For those that find the previous suggestions impossible, undesirable or inconvenient, perhaps one of my recorded guided breathing exercises will suffice. I created the recorded guided ones as many people will get distracted in the energy/body sensations or feeling states that the breath begins to create. The guides bring them back to the form and substance of the exercise. Quite well actually.

     I have named a key recorded exercise Breathing Exercise #2 aka Tibetan Caffeine Guided exercise. It uses a breathing-specific posture, and matches spoken guided breathing patterns and internal senses with a Tibetan Singing Bowl that I computer sampled to create an incredibly inspiring and consistent cadence, or a kind of a metronome. You vary your breaths to it as you feel the need.

     Interestingly enough, when done properly, the "Caffeine" will calm people down as well as energize them. It sounds illogical and may well be but as we know we can experience several emotions at the same time so can we also feel calm and energized at the same time. This can be an incredibly empowering experience.

     Alternate nostril breathing. The Optimal Breathing Workbook (in progress).  Use the C39 card in the Optimal Breathing  kit.  Do a complete set with the dominant hand and then another with the non dominant hand for two minutes each. Observe the full passive inhale and exhale.

     A popular form of  breathing “exercise” is just watching the breath as you breathe in and out. The inhale, the exhale and the pause. If your mind starts to wander just bring it back to the inhales, exhales and pauses. If you have difficulty with this or wish a stronger element of focused concentration I recommend you try my recorded "Watching Breath" levels One and Two

     Some have no pauses. The pause is where we rest. Depending on our breath rate, we breathe between 5,000 and 30,000 times a day. A life without any pauses can be highly stressful and unsatisfying.

     Take a walk in the woods. Let the trees and plants breathe you. The earth breathes. It expands and contracts repeatedly about two feet. Walk along the ocean, let the negative ions open the breath and invite depth and clarity.

     When you take a deep breath you should feel your belly expand first, then while your belly is still expanding, your chest should expand ever so slightly on the relaxed breath and much, much greater on the deep breaths. This is tricky as those that are high chest breathers will have difficulty not breathing into the chest too much during their so called “relaxed” phase. This can over stimulate them and cause nervousness and many negative results.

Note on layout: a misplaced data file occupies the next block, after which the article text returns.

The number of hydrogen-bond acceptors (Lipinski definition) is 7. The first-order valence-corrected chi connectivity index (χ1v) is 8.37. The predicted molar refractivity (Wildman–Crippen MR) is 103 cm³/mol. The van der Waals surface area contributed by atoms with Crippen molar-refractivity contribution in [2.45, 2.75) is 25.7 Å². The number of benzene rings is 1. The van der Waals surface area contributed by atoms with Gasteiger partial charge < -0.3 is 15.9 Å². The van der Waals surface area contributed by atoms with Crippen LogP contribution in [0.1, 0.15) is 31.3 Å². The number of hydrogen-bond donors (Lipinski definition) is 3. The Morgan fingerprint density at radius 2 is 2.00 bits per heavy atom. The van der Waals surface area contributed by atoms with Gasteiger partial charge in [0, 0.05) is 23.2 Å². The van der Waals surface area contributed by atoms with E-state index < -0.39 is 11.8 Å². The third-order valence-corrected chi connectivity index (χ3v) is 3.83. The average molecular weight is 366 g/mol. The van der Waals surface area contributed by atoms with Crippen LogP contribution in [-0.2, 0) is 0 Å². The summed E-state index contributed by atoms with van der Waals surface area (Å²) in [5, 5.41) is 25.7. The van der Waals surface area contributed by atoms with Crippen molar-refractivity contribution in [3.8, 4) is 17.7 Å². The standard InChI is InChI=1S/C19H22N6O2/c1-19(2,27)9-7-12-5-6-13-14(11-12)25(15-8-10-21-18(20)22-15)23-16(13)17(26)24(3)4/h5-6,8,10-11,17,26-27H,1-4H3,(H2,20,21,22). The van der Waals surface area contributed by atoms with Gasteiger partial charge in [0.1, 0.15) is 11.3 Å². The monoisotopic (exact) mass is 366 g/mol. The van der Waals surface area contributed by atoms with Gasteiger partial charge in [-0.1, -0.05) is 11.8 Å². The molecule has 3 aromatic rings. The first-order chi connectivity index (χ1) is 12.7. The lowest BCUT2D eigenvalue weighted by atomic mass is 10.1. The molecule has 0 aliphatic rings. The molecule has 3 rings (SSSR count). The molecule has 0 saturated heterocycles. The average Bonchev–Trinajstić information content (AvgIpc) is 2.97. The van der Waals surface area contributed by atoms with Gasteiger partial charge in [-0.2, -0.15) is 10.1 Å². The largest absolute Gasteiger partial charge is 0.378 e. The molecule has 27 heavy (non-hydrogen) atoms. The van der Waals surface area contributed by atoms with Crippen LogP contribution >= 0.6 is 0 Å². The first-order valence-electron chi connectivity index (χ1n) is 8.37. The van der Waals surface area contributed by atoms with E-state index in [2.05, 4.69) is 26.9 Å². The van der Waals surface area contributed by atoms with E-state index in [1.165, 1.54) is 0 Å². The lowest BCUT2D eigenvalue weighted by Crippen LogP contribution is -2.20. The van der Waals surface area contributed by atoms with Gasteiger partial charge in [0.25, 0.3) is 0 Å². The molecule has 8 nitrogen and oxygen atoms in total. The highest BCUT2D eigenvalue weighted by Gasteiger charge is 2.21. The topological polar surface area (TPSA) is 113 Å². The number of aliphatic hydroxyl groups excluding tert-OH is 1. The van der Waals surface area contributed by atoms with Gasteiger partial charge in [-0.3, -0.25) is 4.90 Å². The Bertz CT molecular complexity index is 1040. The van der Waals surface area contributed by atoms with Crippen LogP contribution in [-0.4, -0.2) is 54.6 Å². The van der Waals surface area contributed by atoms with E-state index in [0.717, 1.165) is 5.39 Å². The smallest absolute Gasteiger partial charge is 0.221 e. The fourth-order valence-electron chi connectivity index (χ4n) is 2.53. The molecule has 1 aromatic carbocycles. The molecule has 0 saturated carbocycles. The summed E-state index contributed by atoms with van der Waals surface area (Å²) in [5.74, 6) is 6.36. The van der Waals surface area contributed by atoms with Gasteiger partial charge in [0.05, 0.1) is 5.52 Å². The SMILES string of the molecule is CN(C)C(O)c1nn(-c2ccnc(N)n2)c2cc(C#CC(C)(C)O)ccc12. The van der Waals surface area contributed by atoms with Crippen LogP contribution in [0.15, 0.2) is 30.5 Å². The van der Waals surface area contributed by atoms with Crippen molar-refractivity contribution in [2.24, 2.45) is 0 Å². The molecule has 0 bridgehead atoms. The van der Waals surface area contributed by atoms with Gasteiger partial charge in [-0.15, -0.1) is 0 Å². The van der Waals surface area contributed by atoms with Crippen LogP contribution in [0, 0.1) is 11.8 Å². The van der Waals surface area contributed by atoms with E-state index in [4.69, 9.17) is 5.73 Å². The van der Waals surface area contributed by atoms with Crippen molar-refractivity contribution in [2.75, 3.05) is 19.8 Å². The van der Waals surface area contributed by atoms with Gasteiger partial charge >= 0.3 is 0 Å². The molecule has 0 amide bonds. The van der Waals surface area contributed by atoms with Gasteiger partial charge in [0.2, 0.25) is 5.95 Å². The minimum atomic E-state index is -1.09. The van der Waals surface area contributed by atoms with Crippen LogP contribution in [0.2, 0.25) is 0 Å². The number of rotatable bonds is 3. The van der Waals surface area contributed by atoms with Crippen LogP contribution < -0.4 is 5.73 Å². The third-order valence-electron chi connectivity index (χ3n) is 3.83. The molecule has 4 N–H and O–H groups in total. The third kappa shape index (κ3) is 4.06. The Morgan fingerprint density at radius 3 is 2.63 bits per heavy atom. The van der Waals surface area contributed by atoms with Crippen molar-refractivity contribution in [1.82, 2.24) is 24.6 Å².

For this reason a more conservative approach is to keep people in the belly breath only.  But the belly breath is less then 50% of the optimal breath.  For more than 50% try my guided exercise to maximize the results of abdominal breathing. This is what many call “normal”. Normal is a statistic, not a measure of health. These “normal” people worry me, as this may send a message that that is all the breath that is available. This is far from the truth. Belly-chest hemisphere balance is the key with a dominant belly breath allowing excursion up into the chest. This takes practice and is definitely a skill that can require quite a bit of development and or a trained teacher.  

Stay in the belly breath until you know how to engage the “rib” breath and to remain energized and calm.

There are many other aspects such as breathing co-ordination, passive lung expansion, breathing strengthening, and optimal breath quick releases contained in the Optimal Breathing  kit.

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The breathing improvement techniques, practices and products outlined in this publication are extremely gentle, and should, if carried out as described, be beneficial
to your overall physical and psychological health. If you have any serious medical or psychological problem, however, such as heart disease, high blood pressure,
cancer, mental illness, or recent abdominal or chest surgery, you should consult your health professional before undertaking these practices.